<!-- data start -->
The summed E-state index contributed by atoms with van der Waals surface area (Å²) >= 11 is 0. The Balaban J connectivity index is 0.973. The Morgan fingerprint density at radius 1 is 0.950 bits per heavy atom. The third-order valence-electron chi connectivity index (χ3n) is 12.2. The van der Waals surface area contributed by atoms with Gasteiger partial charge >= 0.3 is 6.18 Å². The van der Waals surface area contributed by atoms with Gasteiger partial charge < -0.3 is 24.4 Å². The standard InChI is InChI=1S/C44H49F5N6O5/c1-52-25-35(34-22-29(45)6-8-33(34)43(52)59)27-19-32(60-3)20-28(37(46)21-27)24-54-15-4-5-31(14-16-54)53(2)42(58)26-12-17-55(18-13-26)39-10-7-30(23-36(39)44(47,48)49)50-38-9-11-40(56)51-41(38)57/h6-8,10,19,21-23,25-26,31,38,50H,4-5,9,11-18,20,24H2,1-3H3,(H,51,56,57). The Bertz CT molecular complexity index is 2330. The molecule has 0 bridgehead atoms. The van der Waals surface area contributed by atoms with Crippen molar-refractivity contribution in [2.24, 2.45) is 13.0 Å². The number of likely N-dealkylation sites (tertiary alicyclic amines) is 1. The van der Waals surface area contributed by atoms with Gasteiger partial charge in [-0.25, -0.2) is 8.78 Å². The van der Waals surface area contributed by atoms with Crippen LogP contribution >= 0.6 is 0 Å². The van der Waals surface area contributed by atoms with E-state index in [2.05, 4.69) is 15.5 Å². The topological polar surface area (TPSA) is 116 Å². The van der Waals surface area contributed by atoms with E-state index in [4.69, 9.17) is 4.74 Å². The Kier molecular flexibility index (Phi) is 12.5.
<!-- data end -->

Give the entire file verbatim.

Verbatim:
The summed E-state index contributed by atoms with van der Waals surface area (Å²) >= 11 is 0. The Balaban J connectivity index is 0.973. The Morgan fingerprint density at radius 1 is 0.950 bits per heavy atom. The third-order valence-electron chi connectivity index (χ3n) is 12.2. The van der Waals surface area contributed by atoms with Gasteiger partial charge >= 0.3 is 6.18 Å². The van der Waals surface area contributed by atoms with Gasteiger partial charge < -0.3 is 24.4 Å². The standard InChI is InChI=1S/C44H49F5N6O5/c1-52-25-35(34-22-29(45)6-8-33(34)43(52)59)27-19-32(60-3)20-28(37(46)21-27)24-54-15-4-5-31(14-16-54)53(2)42(58)26-12-17-55(18-13-26)39-10-7-30(23-36(39)44(47,48)49)50-38-9-11-40(56)51-41(38)57/h6-8,10,19,21-23,25-26,31,38,50H,4-5,9,11-18,20,24H2,1-3H3,(H,51,56,57). The Bertz CT molecular complexity index is 2330. The molecule has 0 bridgehead atoms. The van der Waals surface area contributed by atoms with Crippen molar-refractivity contribution in [2.24, 2.45) is 13.0 Å². The number of likely N-dealkylation sites (tertiary alicyclic amines) is 1. The van der Waals surface area contributed by atoms with Gasteiger partial charge in [-0.25, -0.2) is 8.78 Å². The van der Waals surface area contributed by atoms with Crippen LogP contribution >= 0.6 is 0 Å². The van der Waals surface area contributed by atoms with E-state index in [2.05, 4.69) is 15.5 Å². The topological polar surface area (TPSA) is 116 Å². The van der Waals surface area contributed by atoms with E-state index in [4.69, 9.17) is 4.74 Å². The Kier molecular flexibility index (Phi) is 12.5.